Monday, January 11, 2010

Conversion, Refusing Orders and Expanding Halacha

It may have been a far cry from sex, drugs and rock and roll, but some of the best days of my youth were spent at summer camp. Bnei Akiva may not have trumped the street-cred tables, but it energized and educated, created life long friends, and inspired generations of youth in idealism and love of Israel.

It seems strange to think back to it – the bog tents (these were the days before portaloos); the standing on benches singing our hearts out; the demanding of the camp song ‘(which we wanted ‘now’); and the unashamed chanting of our motto ‘The Land of Israel, the People of Israel, according to the Torah of Israel.’

I recently thought back to part of that phrase ‘the Land of Israel according to the Torah of Israel’ in the context of the controversy surrounding the statements made by

Rav Eliezer Melamed of the Har Bracha Hesder Yeshiva, who called for religious soldiers to refuse to evacuate outposts and settlements as it contradicts Jewish law.

Other rabbis from the moderate nationalist camp (yes, one does exist) were more or less ambivalent – torn between wanting to criticise Melamed without simultaneously turning him into a martyr. But I was particularly struck by a statement from Rav Yoel Bin-Nun, who argued against what he termed Melamed’s ‘politicization of Halacha’, or in other words, expanding the area of issues in the public sphere about which Halacha has an opinion on.

Interestingly, the Har Bracha story comes only weeks after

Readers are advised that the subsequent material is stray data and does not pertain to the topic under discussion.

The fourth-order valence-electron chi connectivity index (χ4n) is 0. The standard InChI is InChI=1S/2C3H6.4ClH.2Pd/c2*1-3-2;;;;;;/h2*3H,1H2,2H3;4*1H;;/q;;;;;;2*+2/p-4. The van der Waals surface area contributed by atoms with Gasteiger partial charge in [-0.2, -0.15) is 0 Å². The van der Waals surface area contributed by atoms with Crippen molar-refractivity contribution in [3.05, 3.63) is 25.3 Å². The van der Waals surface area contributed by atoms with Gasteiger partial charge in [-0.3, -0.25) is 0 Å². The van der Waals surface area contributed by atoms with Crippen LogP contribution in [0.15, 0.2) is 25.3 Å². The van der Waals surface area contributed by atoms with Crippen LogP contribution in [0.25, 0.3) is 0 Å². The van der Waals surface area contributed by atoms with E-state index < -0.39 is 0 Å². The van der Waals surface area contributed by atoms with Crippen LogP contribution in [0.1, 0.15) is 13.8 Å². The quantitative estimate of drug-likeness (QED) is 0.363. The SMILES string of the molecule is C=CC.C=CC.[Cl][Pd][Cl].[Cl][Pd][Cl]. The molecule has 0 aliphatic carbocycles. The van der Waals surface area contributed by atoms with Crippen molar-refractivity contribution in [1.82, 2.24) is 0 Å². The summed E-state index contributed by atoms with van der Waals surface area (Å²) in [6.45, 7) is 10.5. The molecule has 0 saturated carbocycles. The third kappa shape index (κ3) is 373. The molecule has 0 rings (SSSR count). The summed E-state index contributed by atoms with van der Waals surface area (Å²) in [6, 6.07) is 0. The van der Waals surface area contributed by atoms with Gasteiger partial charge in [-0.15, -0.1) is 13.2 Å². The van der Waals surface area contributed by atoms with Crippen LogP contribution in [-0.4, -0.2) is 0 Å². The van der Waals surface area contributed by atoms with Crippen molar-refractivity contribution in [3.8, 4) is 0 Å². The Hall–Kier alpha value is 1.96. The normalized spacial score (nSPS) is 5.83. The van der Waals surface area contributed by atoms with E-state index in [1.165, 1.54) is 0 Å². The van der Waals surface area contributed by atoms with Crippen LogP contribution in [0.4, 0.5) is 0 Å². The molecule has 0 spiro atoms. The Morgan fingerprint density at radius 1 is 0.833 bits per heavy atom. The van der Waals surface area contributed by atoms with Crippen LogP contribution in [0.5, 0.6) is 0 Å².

Finance Minister Yaacov Neeman expressed his wish for Halacha to become an integral part of the law of the State of Israel.

Last week meanwhile, my Tel Aviv Shiur group was treated to one final session by Maayan before her and Einav (temporarily) move to Hong Kong. The topic at hand was conversion (particularly relevant in light of the recent JFS case) but it was conversion with a twist.

Our discussion focussed on the
analysis by Eliezer Berkovits who argued that the issue isn’t simply about applying the written Halachic principle (which in the case of Conversion means accepting all the Mitzvot, and immersion in a Mikva) but of considering other less tangible - but no less important - Halachic principles as well, such as the importance of national unity, the love of the Jewish people and the dignity of each individual.

What interested me was that despite coming from completely different standpoints, Melamed, Neeman and Berkovits are in some way all promoting the expansion of our understanding of Halacha.

But whereas the former want to expand Halacha’s role in discussing (currently ‘secular’) issues in the public sphere, Berkovits wants to use values currently in the public sphere (like human dignity and justice) to expand our understanding of the principles of Halacha.

And it got me thinking that perhaps the problem of the Har Bracha case is not the so called ‘politicization of Halacha’ but the politicization of a particular brand of it;